Within each study, all sites also fell along a landscape complexity gradient. Both the diversity of habitat types and the per cent non-crop area are considered important components of landscape complexity across the literature sampled . Thus, we defined the landscape factors per cent natural area, semi-natural area and woodlands as per cent non-crop area. We also defined the inverted percentage of arable land, croplands, managed lands and agriculture as the per cent of non-crop area and assumed all measures of non-crop area correlated with landscape complexity. We also included the diversity of habitat types (measured as the Shannon's Index) in the analysis even though it is measured on a different range of values (0 to ∞) than the percentage non-crop area. We excluded landscape measurements of mean field size, length of habitat boundaries, per cent grasslands and per cent intensive agricultural area because they do not intuitively correlate with landscape complexity. In one case, we included a measure of per cent grassland because authors stated clearly that it was strongly positively correlated with the diversity of habitat types . If multiple landscape factors met our criteria within a study, we included the factor that best explained variation in richness or abundance. To calculate effect sizes, we calculated correlation coefficients (R) that related y (richness or abundance) to the measure of landscape complexity, and then standardized the coefficients to Fisher's Z as: ZL = 0.5 × ln(1 + RL)/(1 − RL) , where ZL is Fisher's Z and RL is the correlation coefficient of y versus landscape complexity. Quantitative reviews comparing continuous variables often use R or Fisher's Z as an effect size, because they are intuitively interpreted and they are standardized to take into account the original scales of different metrics .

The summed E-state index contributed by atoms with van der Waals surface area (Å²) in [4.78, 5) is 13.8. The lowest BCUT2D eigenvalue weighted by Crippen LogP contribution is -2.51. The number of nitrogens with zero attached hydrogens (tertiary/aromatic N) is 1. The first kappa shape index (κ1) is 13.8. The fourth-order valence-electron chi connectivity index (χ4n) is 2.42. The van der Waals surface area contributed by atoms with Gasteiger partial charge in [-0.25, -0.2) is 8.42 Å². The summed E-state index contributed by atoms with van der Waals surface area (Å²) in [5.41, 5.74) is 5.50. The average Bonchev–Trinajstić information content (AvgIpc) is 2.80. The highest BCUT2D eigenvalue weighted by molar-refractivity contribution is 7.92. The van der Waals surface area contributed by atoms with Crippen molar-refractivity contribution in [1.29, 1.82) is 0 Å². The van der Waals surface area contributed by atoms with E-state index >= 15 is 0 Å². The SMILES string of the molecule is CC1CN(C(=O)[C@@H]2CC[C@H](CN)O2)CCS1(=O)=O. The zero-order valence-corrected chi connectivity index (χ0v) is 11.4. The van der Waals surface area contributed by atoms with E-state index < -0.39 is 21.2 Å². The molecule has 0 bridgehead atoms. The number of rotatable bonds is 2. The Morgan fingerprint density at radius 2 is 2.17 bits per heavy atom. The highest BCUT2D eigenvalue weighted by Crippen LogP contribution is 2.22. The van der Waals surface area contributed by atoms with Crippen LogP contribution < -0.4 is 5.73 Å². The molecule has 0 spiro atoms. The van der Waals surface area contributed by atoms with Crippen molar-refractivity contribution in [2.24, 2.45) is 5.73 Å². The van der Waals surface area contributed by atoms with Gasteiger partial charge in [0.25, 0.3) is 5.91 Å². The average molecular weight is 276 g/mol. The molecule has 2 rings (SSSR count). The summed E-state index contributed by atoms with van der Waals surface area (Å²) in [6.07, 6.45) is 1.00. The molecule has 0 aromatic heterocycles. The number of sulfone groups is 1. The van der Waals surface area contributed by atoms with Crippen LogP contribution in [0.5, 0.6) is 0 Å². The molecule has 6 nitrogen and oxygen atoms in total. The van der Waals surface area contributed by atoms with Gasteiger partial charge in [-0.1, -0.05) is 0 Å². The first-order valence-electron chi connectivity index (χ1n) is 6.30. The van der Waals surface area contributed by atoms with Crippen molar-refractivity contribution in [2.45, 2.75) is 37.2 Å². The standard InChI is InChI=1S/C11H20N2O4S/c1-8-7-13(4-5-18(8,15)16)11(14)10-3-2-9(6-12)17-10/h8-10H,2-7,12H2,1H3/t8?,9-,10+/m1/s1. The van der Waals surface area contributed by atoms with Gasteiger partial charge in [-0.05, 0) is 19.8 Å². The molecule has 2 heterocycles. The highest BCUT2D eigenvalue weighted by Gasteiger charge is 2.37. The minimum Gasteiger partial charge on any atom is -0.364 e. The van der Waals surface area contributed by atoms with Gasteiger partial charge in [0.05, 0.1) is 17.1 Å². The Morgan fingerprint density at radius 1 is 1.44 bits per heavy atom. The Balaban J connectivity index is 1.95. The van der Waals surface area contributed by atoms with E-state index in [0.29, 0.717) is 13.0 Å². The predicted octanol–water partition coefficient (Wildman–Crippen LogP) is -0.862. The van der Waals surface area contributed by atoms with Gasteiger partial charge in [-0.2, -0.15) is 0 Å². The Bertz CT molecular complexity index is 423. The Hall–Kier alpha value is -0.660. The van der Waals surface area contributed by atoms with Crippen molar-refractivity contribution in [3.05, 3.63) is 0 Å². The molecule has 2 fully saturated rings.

We adjusted the analysis to consider non-independence within and between studies. To account for the fact that some studies had multiple observations, we created a block by study (random effect of study). For two studies that reported two sampling events per site [37,52], we averaged means before calculating local management LRM and averaged landscape factor ZL across the two time points. To account for the different cropping types reported, we considered cropping type within each study (cereal, mixed, vegetable/fruit and pasture/meadow). Observations also varied by geographical location and by research group (affiliation); therefore, we created a random effect of country to largely account for these effects. However, the country-random effect generally had a very small estimated variance, suggesting that it did not explain significant variance in effect sizes. The random effect of country also often resulted in problems related to over-fitting the model; therefore, we proceeded without this random factor within models. To account for the differences between landscape factors, we considered landscape factor type (percentage non-crop area or habitat diversity) and landscape factor scale that ranged from 250 to 5000 m radii surrounding site locations. Observations of richness and abundance within each taxonomic group did not always contain variation in the other fixed effects measured, therefore we were unable to include interactions between fixed effects in statistical models.